A number of excellent writeups in Big-oh notation
describe the use of the O(f(x)) and o(f(x)) as a measurement of the time and space requirements of an algorithm
. No one however thought to mention how they used in maths
, where they are sometimes known as Landau
The first important thing to remember is that little o notation is a local measurements of the behaviour of a function. In computer science, your functions generally take an integer as their argument: the size of the input. For example, sorting a list of n items is an O(n log n) operation, such a problem is o(n2) and so on.
This means that the only point which you can study locally is infinity. This may sound a bit of a contradiction, so I'll explain. If you want to study the behaviour of a function at some point, it is not enough to take a few values here and there. I want to be able to get closer and closer to the point I'm looking at, without ever getting there. For the integers you can do that with infinity, you just make n bigger and bigger (i.e. you take the limit when n goes to infinity). You can't do this with, for example, 3, as you can't get closer than 2 or 4 without hitting 3.
This however is maths, and I'll be considering real valued functions of an open interval I of the real line (sorry for the mumbo jumbo, but it's needed to make things happen right), so given any point, for example 3, I can get as close as I want without ever getting there. 2 2.5 2.9 2.94 2.99999 and so on.
So whenever you use these notation
s in maths it should be clear where you are looking at.
Before I give a formal definition I'll give a brief reason why these notations can be useful. The most obvious reason is when you are using some kind of series (Taylor series
, Bertrand Series
, Laurent series
etc...) to expand
a function around a point (again a point can be infinity
) and you want to see how big your error is. An approximation is no good if you don't know how precise it is. In other words you want to bound your error i.e. make sure it is a little o of something.
So, if x0 is an element of our interval I or infinity, and f is a function from I → R and g a positive function of I then :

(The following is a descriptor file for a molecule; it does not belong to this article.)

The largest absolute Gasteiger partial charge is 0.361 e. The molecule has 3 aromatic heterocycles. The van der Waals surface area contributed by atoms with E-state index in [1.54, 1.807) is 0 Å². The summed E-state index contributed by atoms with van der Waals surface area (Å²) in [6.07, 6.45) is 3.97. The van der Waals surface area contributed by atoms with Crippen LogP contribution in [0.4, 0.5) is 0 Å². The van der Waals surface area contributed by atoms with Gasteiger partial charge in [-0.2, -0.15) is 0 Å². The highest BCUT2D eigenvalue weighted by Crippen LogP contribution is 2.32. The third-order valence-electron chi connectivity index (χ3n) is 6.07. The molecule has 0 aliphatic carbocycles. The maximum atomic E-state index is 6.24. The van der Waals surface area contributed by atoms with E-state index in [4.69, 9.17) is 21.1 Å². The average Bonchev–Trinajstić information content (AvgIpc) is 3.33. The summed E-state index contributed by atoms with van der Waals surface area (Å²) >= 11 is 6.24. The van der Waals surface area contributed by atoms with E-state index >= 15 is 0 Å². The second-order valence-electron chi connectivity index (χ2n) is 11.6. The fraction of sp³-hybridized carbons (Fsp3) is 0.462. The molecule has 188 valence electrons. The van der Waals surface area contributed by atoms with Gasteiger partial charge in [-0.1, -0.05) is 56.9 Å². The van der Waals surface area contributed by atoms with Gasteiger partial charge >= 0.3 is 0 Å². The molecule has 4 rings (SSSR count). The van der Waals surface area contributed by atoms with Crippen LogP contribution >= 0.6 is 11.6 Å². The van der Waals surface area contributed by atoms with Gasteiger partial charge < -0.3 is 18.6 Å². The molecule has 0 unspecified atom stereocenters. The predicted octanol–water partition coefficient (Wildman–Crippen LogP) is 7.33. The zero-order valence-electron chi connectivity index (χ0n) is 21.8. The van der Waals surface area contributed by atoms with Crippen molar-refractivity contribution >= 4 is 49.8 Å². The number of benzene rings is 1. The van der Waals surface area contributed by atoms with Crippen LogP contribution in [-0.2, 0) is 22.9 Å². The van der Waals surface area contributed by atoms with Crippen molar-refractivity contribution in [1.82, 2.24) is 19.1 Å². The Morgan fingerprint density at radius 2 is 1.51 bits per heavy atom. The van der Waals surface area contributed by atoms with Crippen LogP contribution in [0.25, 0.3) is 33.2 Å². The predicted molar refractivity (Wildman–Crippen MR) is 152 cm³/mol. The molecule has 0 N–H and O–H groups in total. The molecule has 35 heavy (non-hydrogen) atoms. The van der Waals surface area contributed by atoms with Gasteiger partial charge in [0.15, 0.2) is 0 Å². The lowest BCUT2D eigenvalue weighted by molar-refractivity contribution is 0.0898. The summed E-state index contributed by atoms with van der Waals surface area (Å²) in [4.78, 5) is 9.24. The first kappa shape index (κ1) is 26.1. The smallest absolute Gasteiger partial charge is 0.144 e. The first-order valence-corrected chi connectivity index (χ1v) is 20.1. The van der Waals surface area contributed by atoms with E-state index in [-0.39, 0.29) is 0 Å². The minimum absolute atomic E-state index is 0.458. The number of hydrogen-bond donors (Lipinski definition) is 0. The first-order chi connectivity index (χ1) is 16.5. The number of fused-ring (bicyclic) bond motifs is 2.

f ∈ o(g) if lim x → x0 f(x)/g(x) =0;
f ∈ O(g) if ∃ M ∈ R such that ∀ x ∈ I, |f(x)| < M g(x)
You may note that f ∈ o(g) is stronger than f ∈ O(g), and indeed implies it, so from now on we will only talk about o(g).
Just in case you hadn't grasped that the point you are studying is important, consider the functions f:x → x and g:x → x2 on the interval ]0,∞[.
f(x)/g(x) = 1/x, g(x)/f(x)=x, so
- at 0, g ∈ o(f)
- but at ∞, f ∈ o(g)
These are easily deduced from the properties of the limit. The proofs are left as an exercise to the reader
Throughout this we consider f ∈ o(F) and g ∈ o(G), f,g, are functions from I to R, F and G are positive functions of I, and as before we are working at a point x0.
- Fg ∈ o(FG)
- the product fg is also in o(FG) (this is not quite the same as the previous line)
If g is nowhere 0 on I then the quotient f/g ∈ o(F/G)
if F ∈ o(G) then f+g ∈ o(G)
F+f ∈ o(F) : if you take something small and something smaller what you have is small
You may be wondering, what the point is. If I taylor expand 1/(1-x) at 0 as 1+x it's obvious that there is an o(x) (or O(x2)).
The answer is because you will make mistakes. You might want to taylor expand 1/(1-x)2 to the 2nd order and be tempted to say that it is 1+2x+x2.
It's not. It's 1+2x+3x2 + o(x2).
Where did the mistake happen? If you multiply out (1+x+o(x))2 you get
1+2x+x2+2x(o(x)) + o(x2)+ 2 o(x) =1+2x+o(x) +x2+o(x2)
If you look at the properties you will see that the o(x) "kills" the x2
. If you want the correct 2nd order expansion
you need to square a 2nd order expansion of 1/(1-x).
Lastly you may have noticed a slight ambiguity in the notation. o(f) and O(f) don't just represent the 2 sets, they can also mean an element of those sets. It should however be obvious which one is meant by the context.